Saturday, 18 November 2017


“For wherever a saint has dwelt, wherever a martyr has given his blood for the blood of Christ, there is holy ground, and the sanctity shall not depart from it though armies trample over it, though sightseers come with guide-books looking over it.”

So wrote T S Eliot in "Murder in the Cathedral", his play about the murder of St Thomas Becket in Canterbury Cathedral in 1170.
The Gunter Mansion, Cross St, Abergavenny
St Philip Evans
St David Lewis
If Eliot is right, then the Gunter Mansion on Cross St, Abergavenny, is indeed "holy ground" for here, not one but two, martyrs dwelt! Thomas Gunter, who had built a secret chapel in the attic of his Cross St mansion, kept two Jesuits at his home at a time when being a Catholic could mean death. His uncle, Fr David Lewis, and Fr Philip Evans, both stayed at Gunter's where they said Mass and tended to the spiritual needs of the Catholics of Abergavenny and surrounding area. Falsely accused in the fictitious Popish Plot, the two priests were martyred in 1679.  In 1970, Fr David Lewis and Fr Philip Evans were canonised by Pope Paul VI.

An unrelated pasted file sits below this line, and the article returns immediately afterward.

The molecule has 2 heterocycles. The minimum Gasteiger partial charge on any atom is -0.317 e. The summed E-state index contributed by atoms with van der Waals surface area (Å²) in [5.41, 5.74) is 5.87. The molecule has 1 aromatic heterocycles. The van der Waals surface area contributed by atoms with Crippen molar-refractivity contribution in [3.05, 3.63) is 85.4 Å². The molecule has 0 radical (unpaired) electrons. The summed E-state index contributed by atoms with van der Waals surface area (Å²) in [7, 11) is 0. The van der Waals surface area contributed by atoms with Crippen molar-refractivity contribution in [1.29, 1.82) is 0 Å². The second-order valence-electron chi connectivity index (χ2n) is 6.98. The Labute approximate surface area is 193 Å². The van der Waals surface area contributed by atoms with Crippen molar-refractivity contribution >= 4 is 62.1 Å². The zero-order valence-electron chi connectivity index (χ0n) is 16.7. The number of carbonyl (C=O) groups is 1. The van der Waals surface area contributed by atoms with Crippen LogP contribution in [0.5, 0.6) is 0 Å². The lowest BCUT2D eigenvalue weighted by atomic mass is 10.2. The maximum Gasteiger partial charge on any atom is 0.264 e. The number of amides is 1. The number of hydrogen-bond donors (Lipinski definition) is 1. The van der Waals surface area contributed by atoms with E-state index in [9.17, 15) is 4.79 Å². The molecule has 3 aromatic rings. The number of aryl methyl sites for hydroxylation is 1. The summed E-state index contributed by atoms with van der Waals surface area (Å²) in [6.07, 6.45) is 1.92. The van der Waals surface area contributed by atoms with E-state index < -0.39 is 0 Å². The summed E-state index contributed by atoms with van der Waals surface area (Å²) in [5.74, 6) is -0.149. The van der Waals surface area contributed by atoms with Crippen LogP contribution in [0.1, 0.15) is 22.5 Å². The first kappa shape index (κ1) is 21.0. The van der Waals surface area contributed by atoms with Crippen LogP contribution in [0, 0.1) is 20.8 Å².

The Friends of Gunter Mansion are attempting to restore this important historic property.  To this end, they have opened a Pop-Up Exhibition in part of the old mansion.  It is open from 10:30 - 4:00, every Tuesday, Friday and Saturday.  Entry is free (although donations wouldn't be refused).  Come in and meet the volunteers and, keeping Eliot's words in mind, learn about the courageous Gunters and the Saints who have dwelt in this venerable old building.
The Pop-Up Exhibition in part of the historic Gunter Mansion

Sunday, 5 November 2017